This is not a post about marketing communications per se, but it does have to do with communications. This is also not in any particular order.
Heads in the sand
I wrote a few days ago about my stay in a Rochester hotel that did not live up to its advertising. Like I said then, there was nothing WRONG with the hotel, but it wasn’t particularly right. Since I made my reservation online, I got the following email from the hotel:
Thank you for staying with us at the XXX. We sincerely hope you enjoyed your visit with us and that we were able to exceed your expectations. We look forward to serving you again when your travel plans bring you back to the XXX area.
They “hope” they exceeded my expectations. Well, they barely met my expectations but are they interested in knowing what my expectations and experiences were? No. I responded to them that if they cared about my expectations they would ask for feedback, and guess what, I have gotten no reply to that.
If you want to stick your head in the sand about your product or service, you are doing so at your own peril. If you are wondering why sales are down or employee morale is low, perhaps you need to FIND OUT instead.
How you present yourself (or, there are other people in the room)
I was at a couple professional development events yesterday. In both cases, there was at least one audience member who, during the Q&A, seemed to forget that there were other people in the audience. In the first case, the questioner went on and on about her business and finally got in a question (if asking a question that applies only to you is asking a question). In the second case, the questioner shared a very personal, and in my opinion, inappropriate, story as a a set up to her comment (no real question). Both these people clearly see the world as subordinate to their own personal needs and desires.
This last thought leads me t:
Self promotion, arrogance and the cult of celebrity
Although the rise of social media and citizen journalism is,in general, a good thing, there has also been a rise in the amount of people who think they are superior to all the rest of us, and now, because they can harness great followings and share their every thought with the masses, have become ubiquitous and often, quite obnoxious. I wrote recently about people who actually create Wikipedia entries for themselves (talk about arrogant), and yesterday, my friend and colleague, Daria Steigman told me about the hoopla surrounding a “famous” PR person and a comment on a blog. Read the whole thing here and draw your own conclusions.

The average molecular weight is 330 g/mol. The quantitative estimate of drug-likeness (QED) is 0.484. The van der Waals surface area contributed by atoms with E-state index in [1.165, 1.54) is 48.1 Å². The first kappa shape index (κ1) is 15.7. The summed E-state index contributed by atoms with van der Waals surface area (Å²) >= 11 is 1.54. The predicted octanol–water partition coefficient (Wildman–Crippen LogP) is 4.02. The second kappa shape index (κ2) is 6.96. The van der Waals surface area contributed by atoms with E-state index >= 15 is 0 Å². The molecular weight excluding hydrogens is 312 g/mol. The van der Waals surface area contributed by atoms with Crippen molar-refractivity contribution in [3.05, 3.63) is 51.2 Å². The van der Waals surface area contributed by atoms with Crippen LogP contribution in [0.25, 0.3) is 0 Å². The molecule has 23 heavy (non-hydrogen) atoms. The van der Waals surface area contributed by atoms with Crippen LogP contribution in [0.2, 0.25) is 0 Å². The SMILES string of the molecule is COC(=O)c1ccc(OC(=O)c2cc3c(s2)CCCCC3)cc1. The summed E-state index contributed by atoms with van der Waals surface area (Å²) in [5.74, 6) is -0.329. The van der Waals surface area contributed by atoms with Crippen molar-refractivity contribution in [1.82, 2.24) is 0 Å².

However, let me add my conclusion, I think Kami Huyse is generally right that people have become arrogant, but what she doesn’t realize is that she herself is being arrogant by claiming “I don’t have time to Google you.” Why is her time more important? Now let me be clear–people who think that “Google me” is a response to other people who ask how to contact you or more about you are clearly arrogant. BUT, if I truly want to know more, chances are I WILL Google you.
In the end, it is up to each of us to give attention to the people we respect. If we don’t respect someone or we think they are arrogant, then let’s NOT follow them or read their blogs or buy their books or attend their parties or whatever. Self-promoting and arrogant people will eventually lose their followings IF enough people realize that just because other people think someone is great does not mean that he or she really is great (after all, lots of people liked Stalin …).